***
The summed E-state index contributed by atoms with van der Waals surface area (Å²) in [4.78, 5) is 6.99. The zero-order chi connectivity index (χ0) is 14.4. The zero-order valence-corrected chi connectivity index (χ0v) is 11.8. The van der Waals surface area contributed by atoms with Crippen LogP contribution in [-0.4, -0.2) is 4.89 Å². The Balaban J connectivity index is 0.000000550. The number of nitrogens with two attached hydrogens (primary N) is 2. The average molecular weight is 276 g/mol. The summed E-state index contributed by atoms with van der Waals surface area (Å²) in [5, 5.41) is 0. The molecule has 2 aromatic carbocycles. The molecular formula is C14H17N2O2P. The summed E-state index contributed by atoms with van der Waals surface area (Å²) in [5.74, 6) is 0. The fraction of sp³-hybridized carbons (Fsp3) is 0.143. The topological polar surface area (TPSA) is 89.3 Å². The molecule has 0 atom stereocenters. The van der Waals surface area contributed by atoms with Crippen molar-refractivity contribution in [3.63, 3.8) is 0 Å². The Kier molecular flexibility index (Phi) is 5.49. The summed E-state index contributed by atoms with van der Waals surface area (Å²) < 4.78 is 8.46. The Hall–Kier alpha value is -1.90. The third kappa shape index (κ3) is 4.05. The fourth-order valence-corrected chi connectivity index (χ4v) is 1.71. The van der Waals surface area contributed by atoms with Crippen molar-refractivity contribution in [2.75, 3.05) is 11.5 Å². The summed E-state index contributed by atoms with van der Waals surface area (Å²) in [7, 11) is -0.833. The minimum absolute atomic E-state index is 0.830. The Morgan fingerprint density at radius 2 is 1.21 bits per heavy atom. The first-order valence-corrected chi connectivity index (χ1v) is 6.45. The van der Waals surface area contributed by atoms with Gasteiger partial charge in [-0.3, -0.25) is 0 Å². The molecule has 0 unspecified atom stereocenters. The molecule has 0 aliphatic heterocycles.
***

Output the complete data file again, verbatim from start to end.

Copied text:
The summed E-state index contributed by atoms with van der Waals surface area (Å²) in [4.78, 5) is 6.99. The zero-order chi connectivity index (χ0) is 14.4. The zero-order valence-corrected chi connectivity index (χ0v) is 11.8. The van der Waals surface area contributed by atoms with Crippen LogP contribution in [-0.4, -0.2) is 4.89 Å². The Balaban J connectivity index is 0.000000550. The number of nitrogens with two attached hydrogens (primary N) is 2. The average molecular weight is 276 g/mol. The summed E-state index contributed by atoms with van der Waals surface area (Å²) in [5, 5.41) is 0. The molecule has 2 aromatic carbocycles. The molecular formula is C14H17N2O2P. The summed E-state index contributed by atoms with van der Waals surface area (Å²) in [5.74, 6) is 0. The fraction of sp³-hybridized carbons (Fsp3) is 0.143. The topological polar surface area (TPSA) is 89.3 Å². The molecule has 0 atom stereocenters. The van der Waals surface area contributed by atoms with Crippen molar-refractivity contribution in [3.63, 3.8) is 0 Å². The Kier molecular flexibility index (Phi) is 5.49. The summed E-state index contributed by atoms with van der Waals surface area (Å²) < 4.78 is 8.46. The Hall–Kier alpha value is -1.90. The third kappa shape index (κ3) is 4.05. The fourth-order valence-corrected chi connectivity index (χ4v) is 1.71. The van der Waals surface area contributed by atoms with Crippen molar-refractivity contribution in [2.75, 3.05) is 11.5 Å². The summed E-state index contributed by atoms with van der Waals surface area (Å²) in [7, 11) is -0.833. The minimum absolute atomic E-state index is 0.830. The Morgan fingerprint density at radius 2 is 1.21 bits per heavy atom. The first-order valence-corrected chi connectivity index (χ1v) is 6.45. The van der Waals surface area contributed by atoms with Gasteiger partial charge in [-0.3, -0.25) is 0 Å². The molecule has 0 unspecified atom stereocenters. The molecule has 0 aliphatic heterocycles.